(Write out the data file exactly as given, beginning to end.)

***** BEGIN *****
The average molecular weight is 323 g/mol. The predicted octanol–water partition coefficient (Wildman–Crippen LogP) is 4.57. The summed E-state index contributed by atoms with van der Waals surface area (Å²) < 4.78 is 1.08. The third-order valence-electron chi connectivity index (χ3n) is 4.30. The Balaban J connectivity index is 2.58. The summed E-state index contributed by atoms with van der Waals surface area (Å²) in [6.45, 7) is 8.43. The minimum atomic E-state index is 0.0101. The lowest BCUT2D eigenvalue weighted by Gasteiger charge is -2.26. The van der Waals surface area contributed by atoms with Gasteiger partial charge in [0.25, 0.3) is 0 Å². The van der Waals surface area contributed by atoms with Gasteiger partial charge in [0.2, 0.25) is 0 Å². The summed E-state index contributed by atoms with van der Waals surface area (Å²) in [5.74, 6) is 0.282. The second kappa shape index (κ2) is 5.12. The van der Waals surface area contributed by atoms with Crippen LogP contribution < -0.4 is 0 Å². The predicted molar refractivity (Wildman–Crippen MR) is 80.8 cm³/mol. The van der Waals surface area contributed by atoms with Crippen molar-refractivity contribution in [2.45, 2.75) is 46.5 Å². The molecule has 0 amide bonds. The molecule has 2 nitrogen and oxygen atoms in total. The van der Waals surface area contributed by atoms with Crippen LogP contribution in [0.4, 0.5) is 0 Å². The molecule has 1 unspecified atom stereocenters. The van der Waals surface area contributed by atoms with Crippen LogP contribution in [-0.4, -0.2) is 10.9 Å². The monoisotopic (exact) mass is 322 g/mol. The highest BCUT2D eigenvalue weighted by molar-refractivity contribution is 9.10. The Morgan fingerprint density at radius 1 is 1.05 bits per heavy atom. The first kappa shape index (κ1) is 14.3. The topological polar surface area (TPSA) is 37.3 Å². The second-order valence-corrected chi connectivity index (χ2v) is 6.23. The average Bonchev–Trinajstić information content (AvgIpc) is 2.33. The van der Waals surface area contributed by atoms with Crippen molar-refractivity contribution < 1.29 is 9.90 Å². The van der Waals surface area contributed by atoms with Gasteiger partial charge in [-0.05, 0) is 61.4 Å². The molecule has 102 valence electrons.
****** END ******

The average molecular weight is 323 g/mol. The predicted octanol–water partition coefficient (Wildman–Crippen LogP) is 4.57. The summed E-state index contributed by atoms with van der Waals surface area (Å²) < 4.78 is 1.08. The third-order valence-electron chi connectivity index (χ3n) is 4.30. The Balaban J connectivity index is 2.58. The summed E-state index contributed by atoms with van der Waals surface area (Å²) in [6.45, 7) is 8.43. The minimum atomic E-state index is 0.0101. The lowest BCUT2D eigenvalue weighted by Gasteiger charge is -2.26. The van der Waals surface area contributed by atoms with Gasteiger partial charge in [0.25, 0.3) is 0 Å². The van der Waals surface area contributed by atoms with Gasteiger partial charge in [0.2, 0.25) is 0 Å². The summed E-state index contributed by atoms with van der Waals surface area (Å²) in [5.74, 6) is 0.282. The second kappa shape index (κ2) is 5.12. The van der Waals surface area contributed by atoms with Crippen LogP contribution < -0.4 is 0 Å². The predicted molar refractivity (Wildman–Crippen MR) is 80.8 cm³/mol. The van der Waals surface area contributed by atoms with Crippen molar-refractivity contribution in [2.45, 2.75) is 46.5 Å². The molecule has 0 amide bonds. The molecule has 2 nitrogen and oxygen atoms in total. The van der Waals surface area contributed by atoms with Crippen LogP contribution in [0.4, 0.5) is 0 Å². The molecule has 1 unspecified atom stereocenters. The van der Waals surface area contributed by atoms with Crippen LogP contribution in [-0.4, -0.2) is 10.9 Å². The monoisotopic (exact) mass is 322 g/mol. The highest BCUT2D eigenvalue weighted by molar-refractivity contribution is 9.10. The Morgan fingerprint density at radius 1 is 1.05 bits per heavy atom. The first kappa shape index (κ1) is 14.3. The topological polar surface area (TPSA) is 37.3 Å². The second-order valence-corrected chi connectivity index (χ2v) is 6.23. The average Bonchev–Trinajstić information content (AvgIpc) is 2.33. The van der Waals surface area contributed by atoms with Crippen molar-refractivity contribution < 1.29 is 9.90 Å². The van der Waals surface area contributed by atoms with Gasteiger partial charge in [-0.05, 0) is 61.4 Å². The molecule has 102 valence electrons.